Dazzle camouflage, also known as razzle dazzle (USA) or dazzle painting, was a family of ship camouflage used extensively in World War I, and to a lesser extent in World War II and afterwards. Credited to the British marine artist Norman Wilkinson, though with a rejected prior claim by the zoologist John Graham Kerr, it consisted of complex patterns of geometric shapes in contrasting colors, interrupting and intersecting each other.

Dazzle Ships is the fourth album by Orchestral Manoeuvres in the Dark (OMD), released in 1983. The title and cover art (designed by Peter Saville) alluded to a painting by Vorticist artist Edward Wadsworth based on dazzle camouflage. The painting, Dazzle-ships in Drydock at Liverpool, is in the collection of the National Art Gallery of Canada in Ottawa, Canada.

Stuart E. Hample (January 6, 1926 – September 19, 2010), also known as Stoo Hample, was an American children's book author, performer, playwright and cartoonist who sometimes used the pseudonyms Joe Marthen and Turner Brown, Jr. He is best known for the books Children's Letters to God and The Silly Book, and the comic strip Inside Woody Allen.

Neith Boyce Hapgood (March 21, 1872 – December 2, 1951) was a United States novelist and playwright. She married Hutchins Hapgood on June 22, 1899. Together with Susan Glaspell, George Cram Cook, and others, they founded the Provincetown Players.

Jane Martin is the pen name of a playwright who has been active from 1981 to the present, whose real identity remains unknown. Martin's plays include Anton in Show Business, Back Story, Beauty, Coup, Cementville, Criminal Hearts, Flaming Guns of the Purple Sage, Vital Signs, and Talking With...[1] Martin's Keely and Du won the 1994 American Theater Critics Association New Play Award and was nominated for a Pulitzer Prize.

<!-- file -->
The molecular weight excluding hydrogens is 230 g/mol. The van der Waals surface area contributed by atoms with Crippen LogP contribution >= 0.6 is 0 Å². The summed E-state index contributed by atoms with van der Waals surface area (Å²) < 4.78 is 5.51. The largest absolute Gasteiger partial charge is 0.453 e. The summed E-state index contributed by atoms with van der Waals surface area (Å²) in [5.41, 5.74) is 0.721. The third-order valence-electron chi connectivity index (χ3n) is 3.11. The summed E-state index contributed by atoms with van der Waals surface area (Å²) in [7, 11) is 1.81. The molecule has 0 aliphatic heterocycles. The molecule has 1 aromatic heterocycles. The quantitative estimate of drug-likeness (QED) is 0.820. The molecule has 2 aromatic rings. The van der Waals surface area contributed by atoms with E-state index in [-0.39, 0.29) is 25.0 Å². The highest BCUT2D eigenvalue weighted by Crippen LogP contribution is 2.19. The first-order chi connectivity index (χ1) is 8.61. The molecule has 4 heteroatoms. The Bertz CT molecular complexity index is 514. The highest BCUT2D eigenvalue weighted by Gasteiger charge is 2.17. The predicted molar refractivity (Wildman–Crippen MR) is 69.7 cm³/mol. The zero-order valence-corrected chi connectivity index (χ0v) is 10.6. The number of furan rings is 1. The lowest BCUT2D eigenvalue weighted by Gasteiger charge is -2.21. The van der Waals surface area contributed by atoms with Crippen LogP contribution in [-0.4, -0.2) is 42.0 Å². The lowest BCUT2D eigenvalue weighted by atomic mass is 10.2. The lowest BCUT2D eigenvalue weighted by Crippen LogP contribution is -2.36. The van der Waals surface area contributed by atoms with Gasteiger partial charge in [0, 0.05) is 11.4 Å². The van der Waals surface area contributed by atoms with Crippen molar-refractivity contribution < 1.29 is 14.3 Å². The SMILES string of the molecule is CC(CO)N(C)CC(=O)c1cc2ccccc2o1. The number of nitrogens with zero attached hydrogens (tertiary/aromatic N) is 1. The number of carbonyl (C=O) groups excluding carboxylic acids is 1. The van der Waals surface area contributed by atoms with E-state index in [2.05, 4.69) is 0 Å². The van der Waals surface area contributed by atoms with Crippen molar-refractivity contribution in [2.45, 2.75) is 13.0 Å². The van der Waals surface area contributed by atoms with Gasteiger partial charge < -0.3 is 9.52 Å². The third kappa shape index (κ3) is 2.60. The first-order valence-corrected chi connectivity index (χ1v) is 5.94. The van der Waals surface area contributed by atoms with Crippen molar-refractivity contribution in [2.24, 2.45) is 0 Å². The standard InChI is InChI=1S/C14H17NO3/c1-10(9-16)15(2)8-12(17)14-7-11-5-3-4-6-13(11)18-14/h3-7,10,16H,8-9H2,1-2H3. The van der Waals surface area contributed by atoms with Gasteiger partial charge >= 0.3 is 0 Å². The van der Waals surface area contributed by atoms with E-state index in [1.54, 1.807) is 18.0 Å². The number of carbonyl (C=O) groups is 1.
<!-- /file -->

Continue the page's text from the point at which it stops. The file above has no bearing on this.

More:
José Rivera (born March 24, 1955) is a playwright and the first Puerto Rican screenwriter to be nominated for an Oscar. Many of his plays have been produced across the nation and even translated into several languages, including: The House of Ramon Iglesias, Cloud Tectonics, The Street of the Sun, Sonnets for an Old Century, Sueño, Giants Have Us in Their Books, References to Salvador Dalí Make Me Hot and Adoration of the Old Woman. In 2003, Cloud Tectonics was presented in the XLII Festival of Puerto Rican Theater, an event sponsored by the Puerto Rican Institute of Culture, in San Juan. Rivera helped found the Los Angeles-based theater company, The Wilton Project.

Edward Alexander Wadsworth (29 October 1889 – 21 June 1949) was an English artist, most famous for his close association with Vorticism. He painted, often in tempera, coastal views, abstracts, portraits and still-life. He was also an engraver on wood and copper. In the First World War he was involved in transferring dazzle camouflage designs onto ships for the Royal Navy, and after the war he continued to paint nautical themes.

Percival Wilde (March 1, 1887 – September 19, 1953) was an American author and playwright who wrote novels and numerous short stories and one-act plays. He also authored a textbook on the theater arts. Native to New York City, Wilde graduated from Columbia University in 1906, and worked for a time as a banker. He began writing plays in 1912.

Norman Wilkinson (24 November 1878 – 31 May 1971) was a British artist who usually worked in oils,watercolors and drypoint. He was primarily a marine painter, but he was also an illustrator, poster artist, and wartime camoufleur. Wilkinson invented "Dazzle Painting" to protect merchant shipping during World War I.